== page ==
Attorneys practicing with an abundance of caution may not be willing to risk their clients’ waiver of in personam jurisdiction or other affirmative defenses based on the dictum in McBee. Whether to satisfy a Rule 2011 investigation or otherwise, a safe alternative to securing additional time to answer or otherwise file responsive pleadings is to request additional time from the court and expressly request the order granting to not constitute a general entry of appearance or a waiver of §2012 defenses. In contrast to the reservation of time, this practice, which may be with or without a motion,[17] requires court approval (and, in some local rules, a statement on whether opposing counsel consents to the requested relief). This action would 1) likely not be considered a demand for affirmative relief, thereby constituting a general appearance and waiver of jurisdictional defenses[18] and 2) per ruling[19] by the Oklahoma Supreme Court, may be done in such a way so as to not waive certain affirmative defenses.

Spencer C. Pittman is a shareholder with Winters & King Inc. in Tulsa. His primary practice focuses on business litigation and transactions. He completed his undergraduate from OU in 2010 and obtained his law degree from the TU College of Law in 2013.






[1] Okla. Stat. tit. 12 §2012(A)(1)(b).

[2] 1991 OK 20, 807 P.2d 248 (Young).

[3] 2021 OK 60 (Nov. 16, 2021) (McBee).

[4] Chronister v. Payne, 1977 OK CIV APP 34, 571 P.2d 869, 870.

[5] Okla. Stat. tit. 12 (1984) §2012(A)(1)(b) (Emphasis added).

[6] Young, at ¶4.

[7] 2004 OK CIV APP 88, ¶4, 99 P.3d 1203, 1204.

[8] The Oklahoma Comments to §2012 in 2002 provided as follows: “The proposed amendments to Okla. Stat. tit. 12, § 2012(A) (1991) are tied to the proposed adoption of Okla. Stat. tit. 12, § 2005.2, which would require the filing of an entry of appearance by all counsel and unrepresented parties as the first document in the case. What was previously the entry of appearance in Okla. Stat. tit. 12, § 2012(A) (1991) is being renamed a ‘reservation of time’ in order to differentiate it from the new entry of appearance in Okla. Stat. tit. 12, § 2005.2, but no changes are made in the effect of filing it. In contrast to the previous entry of appearance in this section, the entry of appearance in Okla. Stat. tit. 12, § 2005.2 is mandatory and does not waive any defenses in Okla. Stat. tit. 12, § 2012(B) (1991).”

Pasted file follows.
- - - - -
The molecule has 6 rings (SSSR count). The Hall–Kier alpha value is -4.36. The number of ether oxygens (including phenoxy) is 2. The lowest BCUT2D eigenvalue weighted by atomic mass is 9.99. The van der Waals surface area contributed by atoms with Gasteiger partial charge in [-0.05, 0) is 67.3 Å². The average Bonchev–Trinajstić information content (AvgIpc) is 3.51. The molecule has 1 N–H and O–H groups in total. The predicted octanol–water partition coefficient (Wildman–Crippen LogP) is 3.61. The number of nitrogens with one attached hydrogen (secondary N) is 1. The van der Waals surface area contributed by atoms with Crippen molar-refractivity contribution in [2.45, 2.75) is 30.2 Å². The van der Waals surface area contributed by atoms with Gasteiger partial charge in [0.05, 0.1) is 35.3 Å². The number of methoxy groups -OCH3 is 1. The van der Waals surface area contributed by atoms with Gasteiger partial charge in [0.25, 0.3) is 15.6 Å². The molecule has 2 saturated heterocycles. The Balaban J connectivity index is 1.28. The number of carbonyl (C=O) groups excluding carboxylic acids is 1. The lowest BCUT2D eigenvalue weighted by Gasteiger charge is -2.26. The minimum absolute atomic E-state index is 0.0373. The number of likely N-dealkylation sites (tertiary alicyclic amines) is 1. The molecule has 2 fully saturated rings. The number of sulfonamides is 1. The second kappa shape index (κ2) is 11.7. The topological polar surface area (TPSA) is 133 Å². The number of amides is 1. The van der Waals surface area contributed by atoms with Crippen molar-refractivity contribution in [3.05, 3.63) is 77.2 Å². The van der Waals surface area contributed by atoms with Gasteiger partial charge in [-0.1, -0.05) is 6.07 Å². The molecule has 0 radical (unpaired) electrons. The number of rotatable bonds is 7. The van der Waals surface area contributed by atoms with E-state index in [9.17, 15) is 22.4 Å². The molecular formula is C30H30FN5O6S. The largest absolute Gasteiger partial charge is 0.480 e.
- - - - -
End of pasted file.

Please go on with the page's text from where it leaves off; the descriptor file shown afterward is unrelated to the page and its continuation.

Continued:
[9] Okla. Stat. tit. 12 §2012(A)(1)(b) (emphasis added).

[10] Smith v. Lopp, 2020 OK CIV APP 24, 466 P.3d 642, fn. 2 (relying upon Young, Court of Civil Appeals rejected the plaintiff’s argument that the defendants’ reservation of time waived the filing of a motion to dismiss for failure to state a claim).

[11] See McBee v. Forth et al., (Oklahoma County Case No. Oklahoma County CJ-2017-4515, filed Aug. 9, 2017); McBee, Canadian County Case No. CJ-2019-711, was refiled Nov. 19, 2019, pursuant to Okla. Stat. tit. 12 §100.

[12] McBee, at fn. 12 (emphasis in original) (internal quotations removed).

[13] Id.

[14] Id.

[15] Am. Trailers, Inc. v. Walker, 1974 OK 89, 526 P.2d 1150, 1154 (“Statements in a decision neither necessary to support the conclusion reached nor applicable to the situation are dictum, and not in any way controlling”).

[16] Howard v. Webb, 1977 OK 68, 570 P.2d 42, 45.

[17] Okla. Stat. tit. 12 §2006 (B)(1).

[18] See, e.g., Gray v. Gray, 1969 OK 125, 459 P.2d 181, 185.

[19] Powers v. Dist. Ct. of Tulsa Cty., 2009 OK 91, ¶4, 227 P.3d 1060, 1066, as corrected (Dec. 29, 2009).


Originally published in the Oklahoma Bar JournalOBJ 95 No. 1 (January 2024)

Statements or opinions expressed in the Oklahoma Bar Journal are those of the authors and do not necessarily reflect those of the Oklahoma Bar Association, its officers, Board of Governors, Board of Editors or staff.